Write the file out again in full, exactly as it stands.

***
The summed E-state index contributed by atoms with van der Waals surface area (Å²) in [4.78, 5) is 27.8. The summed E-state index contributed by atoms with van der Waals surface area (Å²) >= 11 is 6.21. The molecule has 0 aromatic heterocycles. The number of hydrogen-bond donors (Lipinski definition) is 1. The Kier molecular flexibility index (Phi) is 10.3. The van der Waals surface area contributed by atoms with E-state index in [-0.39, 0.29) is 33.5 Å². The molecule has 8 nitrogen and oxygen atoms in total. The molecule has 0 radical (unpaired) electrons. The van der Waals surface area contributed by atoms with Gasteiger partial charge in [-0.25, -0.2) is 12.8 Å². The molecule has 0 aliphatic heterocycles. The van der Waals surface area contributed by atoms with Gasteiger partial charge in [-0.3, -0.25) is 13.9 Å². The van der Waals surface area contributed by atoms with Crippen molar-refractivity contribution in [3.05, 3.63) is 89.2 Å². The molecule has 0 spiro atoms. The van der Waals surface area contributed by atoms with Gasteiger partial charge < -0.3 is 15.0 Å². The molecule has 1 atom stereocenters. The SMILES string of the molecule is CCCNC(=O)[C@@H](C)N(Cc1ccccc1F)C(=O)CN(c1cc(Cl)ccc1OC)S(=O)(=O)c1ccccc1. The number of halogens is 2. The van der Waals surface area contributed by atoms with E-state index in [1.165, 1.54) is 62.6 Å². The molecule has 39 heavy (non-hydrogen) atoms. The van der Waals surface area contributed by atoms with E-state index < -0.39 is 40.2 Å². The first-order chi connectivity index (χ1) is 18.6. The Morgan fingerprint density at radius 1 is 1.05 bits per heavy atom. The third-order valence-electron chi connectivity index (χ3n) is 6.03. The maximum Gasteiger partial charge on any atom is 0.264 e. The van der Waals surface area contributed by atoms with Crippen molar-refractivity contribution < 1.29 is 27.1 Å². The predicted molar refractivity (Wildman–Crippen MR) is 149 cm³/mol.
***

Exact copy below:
The summed E-state index contributed by atoms with van der Waals surface area (Å²) in [4.78, 5) is 27.8. The summed E-state index contributed by atoms with van der Waals surface area (Å²) >= 11 is 6.21. The molecule has 0 aromatic heterocycles. The number of hydrogen-bond donors (Lipinski definition) is 1. The Kier molecular flexibility index (Phi) is 10.3. The van der Waals surface area contributed by atoms with E-state index in [-0.39, 0.29) is 33.5 Å². The molecule has 8 nitrogen and oxygen atoms in total. The molecule has 0 radical (unpaired) electrons. The van der Waals surface area contributed by atoms with Gasteiger partial charge in [-0.25, -0.2) is 12.8 Å². The molecule has 0 aliphatic heterocycles. The van der Waals surface area contributed by atoms with Gasteiger partial charge in [-0.3, -0.25) is 13.9 Å². The van der Waals surface area contributed by atoms with Crippen molar-refractivity contribution in [3.05, 3.63) is 89.2 Å². The molecule has 0 spiro atoms. The van der Waals surface area contributed by atoms with Gasteiger partial charge < -0.3 is 15.0 Å². The molecule has 1 atom stereocenters. The SMILES string of the molecule is CCCNC(=O)[C@@H](C)N(Cc1ccccc1F)C(=O)CN(c1cc(Cl)ccc1OC)S(=O)(=O)c1ccccc1. The number of halogens is 2. The van der Waals surface area contributed by atoms with E-state index in [1.165, 1.54) is 62.6 Å². The molecule has 39 heavy (non-hydrogen) atoms. The van der Waals surface area contributed by atoms with E-state index < -0.39 is 40.2 Å². The first-order chi connectivity index (χ1) is 18.6. The Morgan fingerprint density at radius 1 is 1.05 bits per heavy atom. The third-order valence-electron chi connectivity index (χ3n) is 6.03. The maximum Gasteiger partial charge on any atom is 0.264 e. The van der Waals surface area contributed by atoms with Crippen molar-refractivity contribution < 1.29 is 27.1 Å². The predicted molar refractivity (Wildman–Crippen MR) is 149 cm³/mol.